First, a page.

Study: Adding weight training to your exercise routine may help heart
Moderate physical activity is good for preventing heart disease, but revving up the pace may be better — especially if combined with weight training, a Harvard study of more than 40,000 men suggests.
Researchers have debated whether pace makes a significant difference in protecting the heart, but the new study found that men who exercised at high intensity were 17% less likely to develop heart disease than those who did low-intensity exercise.
High-intensity exercise, in the study, includes running or jogging at 6 mph (10-minute miles), while low-intensity activities include walking at a pace of about 2 mph.
Researchers also have debated whether weight training has a big impact on the heart, since it does not give the heart and lungs the kind of workout they get from aerobic activities such as brisk walking or running for at least 20 minutes.
But in the Harvard School of Public Health study, men who engaged in weight training for 30 minutes or more weekly had a 23% lower risk of heart disease than men who did not pump iron. The researchers said the benefits may result in part from reductions in blood pressure and body fat achieved through weight training.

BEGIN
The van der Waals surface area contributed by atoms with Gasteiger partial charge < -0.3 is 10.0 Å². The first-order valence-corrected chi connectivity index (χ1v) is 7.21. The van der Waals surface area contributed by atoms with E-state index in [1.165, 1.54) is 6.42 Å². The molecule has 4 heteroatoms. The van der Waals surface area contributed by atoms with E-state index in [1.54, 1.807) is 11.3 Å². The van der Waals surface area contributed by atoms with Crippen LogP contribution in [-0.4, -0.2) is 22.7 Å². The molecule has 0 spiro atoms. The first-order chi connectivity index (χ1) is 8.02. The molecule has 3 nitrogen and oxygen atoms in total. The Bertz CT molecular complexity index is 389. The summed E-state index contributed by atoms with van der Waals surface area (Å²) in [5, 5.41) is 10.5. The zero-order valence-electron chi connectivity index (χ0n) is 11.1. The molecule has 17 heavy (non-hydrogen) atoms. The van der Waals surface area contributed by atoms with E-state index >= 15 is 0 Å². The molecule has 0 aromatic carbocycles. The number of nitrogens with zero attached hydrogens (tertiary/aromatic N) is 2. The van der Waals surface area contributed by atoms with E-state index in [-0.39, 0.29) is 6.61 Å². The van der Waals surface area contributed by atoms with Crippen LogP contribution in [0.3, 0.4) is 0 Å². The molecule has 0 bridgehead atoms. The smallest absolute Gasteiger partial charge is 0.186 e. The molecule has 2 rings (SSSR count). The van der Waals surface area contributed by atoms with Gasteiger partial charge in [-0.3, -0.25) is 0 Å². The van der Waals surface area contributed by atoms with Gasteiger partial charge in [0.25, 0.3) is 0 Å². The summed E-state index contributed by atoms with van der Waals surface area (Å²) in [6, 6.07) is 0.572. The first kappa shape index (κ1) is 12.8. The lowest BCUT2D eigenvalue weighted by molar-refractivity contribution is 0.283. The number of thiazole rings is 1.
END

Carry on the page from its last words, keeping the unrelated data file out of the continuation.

Given the independent results from weight training, the researchers theorized that adding weight training to a high-intensity exercise program would reap even greater benefits.
The study appears in the Oct. 23, 2002, Journal of the American Medical Association. It is based on medical records and questionnaires given periodically to 44,452 health professionals from 1986 to 1998. Participants were ages 40 to 75 at the outset.
Heart disease was ultimately diagnosed in 1,700 participants.
Men who ran for an hour or more weekly at 6 mph or more were 42% less likely to develop heart disease than non-runners. Men who did brisk walking at a moderate pace of at least 3 mph for at least a half-hour daily were 18% less likely to develop heart disease than those who did not.
There were no significant heart benefits found from low-intensity walking.
"The more exercise you do and the higher intensity seems to be better with regard to cardiovascular protection," said Dr. Gerald Fletcher, an American Heart Association spokesman and cardiologist at the Mayo Clinic in Jacksonville, Fla.
He said the findings correspond with AHA guidelines, which recommend aerobic exercise at least 6 days a week and weight-training 2-3 times weekly.
But Fletcher said the results should not discourage couch potatoes who may be contemplating starting an exercise program.
"A little is better than sitting in front of the television," he said.